Why downsizing in retirement doesn’t always work
Posted on Dec 31, 2013 in Mortgage Market Updates and NewsBy Dave Dineen, BrighterLife.ca
If you’re planning for your retirement, you may assume that moving into a smaller home is an essential part of the process. But what looks good on paper may not work out so well in practice. Depending on your circumstances, it may turn out that downsizing isn’t the best answer for you, and you end up rethinking your living arrangements. That’s what happened to us.
Several years ago, I identified a big barrier between me and early retirement: Half our net worth was tied up in real estate and wasn’t available for generating investment income.
So we set out on a complicated, multi-year journey to ensure we had a nice home to retire in, with a nice retirement lifestyle to go with it:
1.We sold our four-bedroom house. Our empty nest was too big for two people. A lot of our money was tied up in rooms we never used.
2.We bought a 71-square-metre, one-bedroom condo. The downtown location was perfect, at 250 metres from work, with parking, the city’s best transit service nearby and the city’s best deli downstairs. We could walk to doctor and dentist appointments and shopping, and were just 500 metres from the big regional hospital.
3.We did something unusual. Because the condo was too small to host family gatherings, we tore down our family’s rustic, 1950s-era cottage and in its place, built a four-season, three-bedroom home. The new “cottage” became the site of our big family get-togethers. We rented it out during peak season, earning rental income.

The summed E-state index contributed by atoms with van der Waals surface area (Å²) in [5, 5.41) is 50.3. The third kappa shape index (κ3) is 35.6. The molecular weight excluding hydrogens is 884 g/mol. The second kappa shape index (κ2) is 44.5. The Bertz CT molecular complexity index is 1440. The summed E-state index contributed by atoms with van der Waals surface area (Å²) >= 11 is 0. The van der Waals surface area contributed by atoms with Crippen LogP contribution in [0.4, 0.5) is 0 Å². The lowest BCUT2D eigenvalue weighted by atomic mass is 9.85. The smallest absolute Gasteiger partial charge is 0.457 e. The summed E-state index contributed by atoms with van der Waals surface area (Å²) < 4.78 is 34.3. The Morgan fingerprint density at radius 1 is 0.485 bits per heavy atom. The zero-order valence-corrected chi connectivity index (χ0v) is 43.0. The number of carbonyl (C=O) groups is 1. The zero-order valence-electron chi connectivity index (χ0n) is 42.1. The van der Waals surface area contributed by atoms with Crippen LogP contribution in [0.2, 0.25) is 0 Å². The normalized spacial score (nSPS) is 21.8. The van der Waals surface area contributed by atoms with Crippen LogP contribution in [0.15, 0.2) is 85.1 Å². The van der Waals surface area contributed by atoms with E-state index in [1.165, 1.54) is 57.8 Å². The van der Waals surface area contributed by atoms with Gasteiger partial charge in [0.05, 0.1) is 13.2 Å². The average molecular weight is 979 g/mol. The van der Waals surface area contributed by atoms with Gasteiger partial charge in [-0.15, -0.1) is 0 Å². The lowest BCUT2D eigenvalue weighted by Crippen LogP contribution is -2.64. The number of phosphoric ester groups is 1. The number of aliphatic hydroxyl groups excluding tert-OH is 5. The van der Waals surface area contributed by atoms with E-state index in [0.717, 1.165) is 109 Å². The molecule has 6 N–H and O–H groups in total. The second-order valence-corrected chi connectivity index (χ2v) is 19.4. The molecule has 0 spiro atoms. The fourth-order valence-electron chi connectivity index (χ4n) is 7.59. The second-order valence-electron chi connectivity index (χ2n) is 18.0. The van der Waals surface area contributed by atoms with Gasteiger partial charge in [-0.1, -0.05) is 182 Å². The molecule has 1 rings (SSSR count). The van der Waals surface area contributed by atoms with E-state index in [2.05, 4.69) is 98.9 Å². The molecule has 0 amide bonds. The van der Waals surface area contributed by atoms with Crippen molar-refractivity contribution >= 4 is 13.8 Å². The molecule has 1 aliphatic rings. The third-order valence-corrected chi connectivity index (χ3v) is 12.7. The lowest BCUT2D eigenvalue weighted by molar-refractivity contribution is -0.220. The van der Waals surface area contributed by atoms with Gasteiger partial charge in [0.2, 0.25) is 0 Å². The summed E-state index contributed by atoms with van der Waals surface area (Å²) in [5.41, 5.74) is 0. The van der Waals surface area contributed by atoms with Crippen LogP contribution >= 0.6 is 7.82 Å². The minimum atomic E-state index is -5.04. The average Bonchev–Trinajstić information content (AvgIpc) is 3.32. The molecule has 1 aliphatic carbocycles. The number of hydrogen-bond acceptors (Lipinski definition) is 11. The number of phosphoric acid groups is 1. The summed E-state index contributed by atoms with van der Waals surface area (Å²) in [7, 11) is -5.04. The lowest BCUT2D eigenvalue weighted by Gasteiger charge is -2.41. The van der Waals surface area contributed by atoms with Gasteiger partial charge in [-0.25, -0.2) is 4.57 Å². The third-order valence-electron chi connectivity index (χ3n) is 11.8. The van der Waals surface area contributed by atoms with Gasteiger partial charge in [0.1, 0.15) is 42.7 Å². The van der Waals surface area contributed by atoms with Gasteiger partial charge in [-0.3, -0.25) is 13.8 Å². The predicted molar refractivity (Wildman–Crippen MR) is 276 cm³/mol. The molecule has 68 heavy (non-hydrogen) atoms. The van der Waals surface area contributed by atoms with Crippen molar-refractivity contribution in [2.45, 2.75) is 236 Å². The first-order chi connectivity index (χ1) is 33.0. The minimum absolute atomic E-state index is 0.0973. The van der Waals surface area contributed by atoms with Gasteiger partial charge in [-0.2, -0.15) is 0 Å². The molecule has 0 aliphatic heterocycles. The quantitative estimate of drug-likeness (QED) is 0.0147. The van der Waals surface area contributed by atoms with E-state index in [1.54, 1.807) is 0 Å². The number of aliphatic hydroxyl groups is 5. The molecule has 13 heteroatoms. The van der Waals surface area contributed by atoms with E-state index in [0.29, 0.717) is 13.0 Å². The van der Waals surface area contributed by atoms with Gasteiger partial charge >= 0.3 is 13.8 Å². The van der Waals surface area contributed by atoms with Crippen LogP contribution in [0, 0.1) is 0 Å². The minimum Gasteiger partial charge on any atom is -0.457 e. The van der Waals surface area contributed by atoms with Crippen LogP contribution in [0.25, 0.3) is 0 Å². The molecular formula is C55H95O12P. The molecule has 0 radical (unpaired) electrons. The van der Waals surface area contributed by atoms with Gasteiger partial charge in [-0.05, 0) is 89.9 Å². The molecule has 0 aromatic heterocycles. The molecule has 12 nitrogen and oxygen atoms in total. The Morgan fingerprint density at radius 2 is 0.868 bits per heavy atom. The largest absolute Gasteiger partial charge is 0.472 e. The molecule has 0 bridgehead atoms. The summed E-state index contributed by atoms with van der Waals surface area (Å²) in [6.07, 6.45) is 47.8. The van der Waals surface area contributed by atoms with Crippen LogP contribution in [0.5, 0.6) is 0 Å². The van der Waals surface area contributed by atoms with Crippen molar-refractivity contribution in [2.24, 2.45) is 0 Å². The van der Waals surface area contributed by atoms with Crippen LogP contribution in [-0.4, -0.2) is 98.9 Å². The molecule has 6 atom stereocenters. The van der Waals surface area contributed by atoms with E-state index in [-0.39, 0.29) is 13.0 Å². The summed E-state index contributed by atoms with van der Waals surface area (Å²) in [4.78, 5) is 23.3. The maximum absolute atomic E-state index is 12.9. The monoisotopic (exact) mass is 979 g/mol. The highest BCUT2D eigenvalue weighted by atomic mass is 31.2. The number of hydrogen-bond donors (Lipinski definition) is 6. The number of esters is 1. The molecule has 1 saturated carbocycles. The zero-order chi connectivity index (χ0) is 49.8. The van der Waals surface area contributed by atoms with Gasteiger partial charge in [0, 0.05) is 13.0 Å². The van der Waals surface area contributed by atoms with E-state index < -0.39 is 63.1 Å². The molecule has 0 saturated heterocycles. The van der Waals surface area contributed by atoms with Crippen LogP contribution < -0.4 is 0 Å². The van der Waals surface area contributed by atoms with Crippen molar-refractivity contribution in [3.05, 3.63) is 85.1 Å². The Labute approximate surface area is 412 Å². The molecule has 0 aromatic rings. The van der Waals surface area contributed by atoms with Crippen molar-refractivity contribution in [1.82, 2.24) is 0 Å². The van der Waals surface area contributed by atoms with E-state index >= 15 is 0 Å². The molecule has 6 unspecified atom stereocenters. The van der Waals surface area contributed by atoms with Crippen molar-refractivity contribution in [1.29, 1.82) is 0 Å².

All this freed up some money for investing, increased our income and dramatically changed our real estate holdings and our lifestyle.
Problems cropped up
Sounds pretty good, right? But after a year or two of working and living with that situation, we discovered two problems were bigger than we’d predicted:
•The cottage was expensive and difficult to maintain. Property taxes on lakefront property were shooting up. And though the cottage was new, it needed more maintenance than we’d expected. The to-do and to-pay lists were longer than we’d bargained for.
•We were finding we couldn’t travel freely. After enjoying the old and new cottages for years, exotic travel destinations were beckoning, while we were cutting grass, weeding and trimming trees.
Our choice: travel or cottage?
We realized that once we retired, we couldn’t keep the cottage and travel as extensively as we wanted. (Read about our decision: The retirement road not taken.) So we boldly undid several big steps we’d taken:
1.We sold the cottage. That was a tough decision! Oh, the stuff we got rid of … family treasures, everyday things we didn’t have room for and rarely used things like the roasting pan for big turkeys we seldom roasted.
2.We sold the condo. It was too small to serve as our one-and-only home, so that was an easier decision, though it had offered an appealing lifestyle.
3.We bought a new bungalow. But we told the builder we wouldn’t take delivery for seven months.
4.We retired, put everything in storage and hit the road. We spent four months in Europe to kick off our retirement, then we moved into our new house.
It took many moves and lots of realtor and legal fees, but we reordered our priorities and landed in a very good place, literally, for achieving our retirement goals. We have a (reasonably) maintenance-free new bungalow with a great layout that’s ideal for entertaining. We live in the lovely, interesting community of Stratford, Ontario, which is famous for its theatre and restaurants. It has a great hospital, we’re close to a premium golf course and our neighbours are a healthy mix of young families, retirees and working people.
I doubt that many of the estimated 4.4 million Canadians who will retire in the next 10 years will go through all the real estate hubbub we did. But expect to see lots of changes in your local real estate market as baby boomers create their personal ideas of optimum retirement.